Andy Warhol 1970s

Compared to the wild Factory days of the 1960s, the ’70s were a much quieter decade for Andy Warhol. On June 3rd, 1968, Valerie Solanas attempted to assassinate Warhol in his office, and the near-death experience seemed to alter both his focus and mindset. The shooting left considerable physical and emotional scars, spurring his fear of hospitals and an influx of violent imagery in his works, like guns. He focused less on growing his social circle and more on business and entrepreneurialism, establishing new patrons for portrait commissions with celebrities like Mick Jagger, John Lennon, Diana Ross, Muhammad Ali, Brigitte Bardot, and more. Warhol published one of his most famous series, Mao, in 1973.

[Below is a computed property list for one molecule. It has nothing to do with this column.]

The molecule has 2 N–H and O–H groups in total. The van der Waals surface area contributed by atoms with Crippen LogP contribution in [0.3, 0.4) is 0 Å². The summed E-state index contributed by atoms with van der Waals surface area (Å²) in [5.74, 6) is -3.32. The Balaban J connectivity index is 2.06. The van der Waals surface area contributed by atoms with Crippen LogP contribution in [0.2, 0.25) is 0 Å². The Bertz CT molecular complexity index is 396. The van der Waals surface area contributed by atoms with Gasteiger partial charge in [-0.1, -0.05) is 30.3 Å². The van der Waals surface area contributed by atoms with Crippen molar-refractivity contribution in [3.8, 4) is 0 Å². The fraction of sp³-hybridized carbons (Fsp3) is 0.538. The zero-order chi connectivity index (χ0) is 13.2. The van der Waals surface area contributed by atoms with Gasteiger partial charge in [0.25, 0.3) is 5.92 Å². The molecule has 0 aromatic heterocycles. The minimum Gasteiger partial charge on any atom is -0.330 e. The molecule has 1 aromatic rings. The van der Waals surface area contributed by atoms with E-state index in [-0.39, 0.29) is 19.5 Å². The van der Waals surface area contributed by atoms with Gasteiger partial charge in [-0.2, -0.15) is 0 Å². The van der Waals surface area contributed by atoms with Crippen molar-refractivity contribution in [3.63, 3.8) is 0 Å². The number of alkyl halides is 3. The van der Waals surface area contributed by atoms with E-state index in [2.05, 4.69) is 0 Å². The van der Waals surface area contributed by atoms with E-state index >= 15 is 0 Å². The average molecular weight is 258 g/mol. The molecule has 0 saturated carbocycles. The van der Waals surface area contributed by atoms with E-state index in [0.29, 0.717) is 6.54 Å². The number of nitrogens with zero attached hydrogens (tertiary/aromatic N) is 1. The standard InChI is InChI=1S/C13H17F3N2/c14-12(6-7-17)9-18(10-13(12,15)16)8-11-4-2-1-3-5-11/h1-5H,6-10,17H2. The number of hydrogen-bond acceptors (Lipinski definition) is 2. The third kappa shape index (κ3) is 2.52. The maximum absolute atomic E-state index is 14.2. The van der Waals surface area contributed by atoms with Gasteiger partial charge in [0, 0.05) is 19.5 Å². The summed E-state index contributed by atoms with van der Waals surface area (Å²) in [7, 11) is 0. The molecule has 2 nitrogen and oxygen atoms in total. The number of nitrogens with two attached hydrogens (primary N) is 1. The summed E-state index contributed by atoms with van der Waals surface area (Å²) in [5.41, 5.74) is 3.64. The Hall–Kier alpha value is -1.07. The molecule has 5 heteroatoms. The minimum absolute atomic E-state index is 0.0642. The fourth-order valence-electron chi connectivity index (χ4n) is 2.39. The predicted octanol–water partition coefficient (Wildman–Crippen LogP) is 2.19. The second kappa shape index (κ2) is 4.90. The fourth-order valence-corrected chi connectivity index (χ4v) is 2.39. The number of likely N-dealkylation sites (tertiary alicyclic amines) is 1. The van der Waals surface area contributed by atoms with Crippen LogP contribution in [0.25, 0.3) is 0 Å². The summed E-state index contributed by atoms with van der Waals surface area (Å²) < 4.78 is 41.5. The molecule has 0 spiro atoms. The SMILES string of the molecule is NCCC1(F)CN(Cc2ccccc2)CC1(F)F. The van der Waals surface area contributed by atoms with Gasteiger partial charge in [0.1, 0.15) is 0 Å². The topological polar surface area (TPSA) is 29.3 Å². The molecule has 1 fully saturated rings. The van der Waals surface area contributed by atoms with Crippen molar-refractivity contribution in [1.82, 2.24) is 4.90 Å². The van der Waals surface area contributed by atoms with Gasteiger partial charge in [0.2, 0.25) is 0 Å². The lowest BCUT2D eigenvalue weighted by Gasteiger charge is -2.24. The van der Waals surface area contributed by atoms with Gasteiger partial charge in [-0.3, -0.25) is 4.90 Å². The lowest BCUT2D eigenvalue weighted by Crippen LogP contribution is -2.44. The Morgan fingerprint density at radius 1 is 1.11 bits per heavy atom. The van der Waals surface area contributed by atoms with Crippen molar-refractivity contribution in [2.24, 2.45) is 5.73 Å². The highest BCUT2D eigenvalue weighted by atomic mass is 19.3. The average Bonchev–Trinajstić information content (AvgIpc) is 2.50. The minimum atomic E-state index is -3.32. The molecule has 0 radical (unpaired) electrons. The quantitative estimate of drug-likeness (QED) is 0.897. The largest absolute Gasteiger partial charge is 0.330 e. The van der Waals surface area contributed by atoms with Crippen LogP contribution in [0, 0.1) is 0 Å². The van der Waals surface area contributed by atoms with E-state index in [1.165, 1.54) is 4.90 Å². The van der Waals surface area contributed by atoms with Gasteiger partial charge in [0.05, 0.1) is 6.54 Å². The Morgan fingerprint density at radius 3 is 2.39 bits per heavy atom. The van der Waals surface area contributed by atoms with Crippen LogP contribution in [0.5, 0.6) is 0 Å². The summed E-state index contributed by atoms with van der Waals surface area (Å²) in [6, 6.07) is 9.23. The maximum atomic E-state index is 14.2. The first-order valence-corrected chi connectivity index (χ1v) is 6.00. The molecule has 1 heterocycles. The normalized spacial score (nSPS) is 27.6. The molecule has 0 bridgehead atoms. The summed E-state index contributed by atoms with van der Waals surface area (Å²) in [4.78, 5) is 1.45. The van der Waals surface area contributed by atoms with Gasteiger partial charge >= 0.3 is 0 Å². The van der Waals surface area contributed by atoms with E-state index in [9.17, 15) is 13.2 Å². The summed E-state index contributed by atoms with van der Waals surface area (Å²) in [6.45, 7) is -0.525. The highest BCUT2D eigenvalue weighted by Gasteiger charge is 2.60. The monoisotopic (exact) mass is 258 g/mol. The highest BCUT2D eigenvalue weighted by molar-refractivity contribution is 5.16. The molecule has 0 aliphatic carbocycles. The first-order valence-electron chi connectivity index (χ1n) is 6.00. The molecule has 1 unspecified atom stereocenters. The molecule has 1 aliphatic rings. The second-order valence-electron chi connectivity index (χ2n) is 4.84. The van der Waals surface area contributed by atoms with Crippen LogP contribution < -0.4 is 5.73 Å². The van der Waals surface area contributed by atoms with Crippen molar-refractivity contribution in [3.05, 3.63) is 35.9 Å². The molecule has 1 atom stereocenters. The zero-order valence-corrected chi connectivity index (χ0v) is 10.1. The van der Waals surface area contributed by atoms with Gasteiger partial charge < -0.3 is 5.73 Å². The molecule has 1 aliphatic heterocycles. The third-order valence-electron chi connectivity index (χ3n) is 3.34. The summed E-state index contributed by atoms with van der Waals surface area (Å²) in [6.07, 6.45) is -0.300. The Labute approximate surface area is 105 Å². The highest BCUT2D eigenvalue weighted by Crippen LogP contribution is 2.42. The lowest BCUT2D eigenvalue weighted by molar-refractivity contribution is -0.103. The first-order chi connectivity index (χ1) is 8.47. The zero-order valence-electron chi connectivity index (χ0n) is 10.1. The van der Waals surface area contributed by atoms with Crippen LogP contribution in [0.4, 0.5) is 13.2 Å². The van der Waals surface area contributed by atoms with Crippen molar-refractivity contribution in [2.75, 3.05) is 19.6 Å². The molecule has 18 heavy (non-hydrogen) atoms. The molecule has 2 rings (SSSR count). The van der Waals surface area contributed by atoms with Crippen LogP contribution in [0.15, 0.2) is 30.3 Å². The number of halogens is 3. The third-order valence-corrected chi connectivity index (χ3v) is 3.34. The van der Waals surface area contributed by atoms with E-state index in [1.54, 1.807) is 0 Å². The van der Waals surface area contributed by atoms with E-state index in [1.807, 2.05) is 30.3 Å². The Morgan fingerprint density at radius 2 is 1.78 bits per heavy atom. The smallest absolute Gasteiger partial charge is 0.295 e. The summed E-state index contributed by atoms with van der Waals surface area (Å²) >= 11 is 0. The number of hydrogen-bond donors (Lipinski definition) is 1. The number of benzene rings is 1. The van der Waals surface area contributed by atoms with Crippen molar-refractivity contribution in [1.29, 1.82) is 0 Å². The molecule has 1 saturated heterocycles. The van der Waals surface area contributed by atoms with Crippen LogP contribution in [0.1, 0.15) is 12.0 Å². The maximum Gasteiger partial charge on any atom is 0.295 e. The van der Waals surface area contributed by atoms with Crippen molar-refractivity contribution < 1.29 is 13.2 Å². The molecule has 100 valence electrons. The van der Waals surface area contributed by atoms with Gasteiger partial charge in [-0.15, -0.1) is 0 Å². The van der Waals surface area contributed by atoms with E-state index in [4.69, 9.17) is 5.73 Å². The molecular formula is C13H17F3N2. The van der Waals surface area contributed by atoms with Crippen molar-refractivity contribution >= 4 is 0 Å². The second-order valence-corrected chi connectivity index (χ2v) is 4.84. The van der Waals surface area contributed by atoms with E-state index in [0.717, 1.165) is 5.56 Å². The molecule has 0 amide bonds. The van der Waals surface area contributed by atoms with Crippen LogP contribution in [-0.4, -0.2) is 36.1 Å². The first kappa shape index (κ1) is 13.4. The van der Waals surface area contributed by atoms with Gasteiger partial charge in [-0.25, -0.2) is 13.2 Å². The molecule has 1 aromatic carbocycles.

He expanded his brand on a global scale, exhibiting his Rain Machine installation at the 1970 World Expo in Osaka, Japan. He co-founded Interview magazine with Gerard Malanga, a magazine dedicated to film, fashion, and popular culture, and published his popular eccentric memoir in 1975 titled The Philosophy of Andy Warhol: From A to B and Back Again. He opened the New York Academy of Art in 1979 alongside his friend and art collector Stuart Pivar.

With a knack for collecting objects, Warhol started a series of Time Capsules in 1974. He stored everything he deemed worthy into cardboard boxes: fan-mail, newspaper clippings, children’s books, record albums, and photo booth photographs. And, on the more grotesque end, fingernails, dead ants, used condoms, 175 cookie jars, a mummified foot, and a tube of gallstones. He filled over 600 boxes in total, each one documenting a specific phase or moment in his life.

While parties at The Factory dried up, Warhol still frequented nightspots in New York City like Max’s Kansas City and Studio 54. He was generally regarded as a shy, meticulous observer who often stood to the side, yet always managed to show up for the action. The artist once stated, “I will go to the opening of anything, including a toilet seat.”